What is the first thing you think of when I mention the city of Liverpool? There’s a good chance you answered, the Beatles. The ‘Fab Four’ all grew up here, and it was here that they met. Many of their songs feature the places of their childhood and teenage years, and have since become iconic tourist destinations.
The group came together in stages. John Lennon had formed a skiffle group, the Quarrymen, in 1957 with some of his schoolfriends. Paul McCartney met Lennon at one of their gigs at a local church fete and was invited to join the group after demonstrating his skill on a guitar; the story goes that Lennon was impressed by McCartney’s ability to tune the instrument! It was McCartney who introduced his friend George Harrison to Lennon. Harrison was younger than the others, so Lennon took some persuading before allowing him to join.
The earlier members of the Quarrymen drifted away; a bassist called Stuart Sutcliffe joined; and the new group went through several name changes before settling on the Beatles. At first they had no drummer, but when their first manager Allan Williams arranged a residency in Hamburg for the band, Pete Best was recruited for that role. He was later replaced by Ringo Starr (a somewhat controversial move) and Sutcliffe also left. The legendary ‘Fab Four’ were in place and ready to take on the world.
Of course there is much more to their story than that; but that will suffice for a brief intro to our Magical Mystery Tour of Liverpool. This is a bus tour organised by the current owners of the Cavern Club, the venue made famous by the Beatles. We’ll get back to the Cavern Club later, but our tour starts by the Albert Dock on Liverpool’s famous waterfront.
A Magical Mystery Tour
With only a couple of days in Liverpool we thought this would be a good way of getting to some of the sights associated with the Beatles in a short period of time. It takes in their childhood homes; some of the most famous places mentioned in their songs; and a variety of other locations with links to one or several of the band members. The downside was that we didn’t get to go inside any of the places visited; that will have to wait for a future visit to the city.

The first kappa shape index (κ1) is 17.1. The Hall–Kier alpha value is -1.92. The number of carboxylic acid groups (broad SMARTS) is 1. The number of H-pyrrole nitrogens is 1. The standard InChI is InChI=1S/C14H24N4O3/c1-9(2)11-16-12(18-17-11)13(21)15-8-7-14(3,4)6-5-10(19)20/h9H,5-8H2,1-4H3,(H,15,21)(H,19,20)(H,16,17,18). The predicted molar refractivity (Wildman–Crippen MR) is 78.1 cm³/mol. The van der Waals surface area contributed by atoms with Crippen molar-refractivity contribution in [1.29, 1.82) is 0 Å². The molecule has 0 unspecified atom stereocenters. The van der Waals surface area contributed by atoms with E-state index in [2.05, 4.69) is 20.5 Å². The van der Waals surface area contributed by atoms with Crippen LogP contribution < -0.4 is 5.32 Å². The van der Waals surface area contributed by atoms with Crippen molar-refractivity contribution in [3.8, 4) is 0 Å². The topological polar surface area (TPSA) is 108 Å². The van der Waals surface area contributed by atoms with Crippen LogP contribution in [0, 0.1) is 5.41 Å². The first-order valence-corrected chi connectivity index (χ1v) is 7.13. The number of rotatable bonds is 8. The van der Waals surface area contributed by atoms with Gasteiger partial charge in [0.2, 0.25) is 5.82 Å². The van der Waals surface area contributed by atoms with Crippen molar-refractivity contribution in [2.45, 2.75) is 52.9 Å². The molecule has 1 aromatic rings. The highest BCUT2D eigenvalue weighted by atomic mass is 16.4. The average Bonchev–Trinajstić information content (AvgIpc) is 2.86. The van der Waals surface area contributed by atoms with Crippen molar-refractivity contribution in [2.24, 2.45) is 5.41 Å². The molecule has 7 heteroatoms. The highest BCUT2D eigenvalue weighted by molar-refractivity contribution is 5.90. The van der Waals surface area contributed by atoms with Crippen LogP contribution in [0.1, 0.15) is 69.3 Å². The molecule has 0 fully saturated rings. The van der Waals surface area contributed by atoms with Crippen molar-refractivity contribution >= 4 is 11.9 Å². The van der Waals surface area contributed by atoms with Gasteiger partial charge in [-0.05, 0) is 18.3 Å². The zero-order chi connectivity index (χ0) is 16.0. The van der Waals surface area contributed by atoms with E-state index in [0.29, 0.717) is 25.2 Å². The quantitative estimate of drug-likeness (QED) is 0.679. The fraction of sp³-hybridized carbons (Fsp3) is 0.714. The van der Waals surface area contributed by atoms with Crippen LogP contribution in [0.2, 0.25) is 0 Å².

On the plus side our guide was excellent and recounted lots of Beatles anecdotes. And of course some of their songs were played as we drove around.
So let me take you to some of those main sites. But I’ll start with an apology; we only got off the bus in three locations, so many of my photos were shot through its windows, with varying degrees of success!
Ringo Starr’s childhood homes
We passed the end of the road where Ringo Starr was born, Madryn Street; and nearby Admiral Grove where he lived with his mother from the age of three until 1963. The latter was on the wrong side of the bus for me to take any photos but I did manage to grab one of Madryn Grove which was on our side. Incidentally, I recommend the left-hand side if you take this tour; we chose it purely by chance but it proved to be the better side on the whole, despite missing Admiral Grove. And I did snatch a shot of the Empress pub, where his mother used to work and which featured on the cover of his first solo album, Sentimental Journey.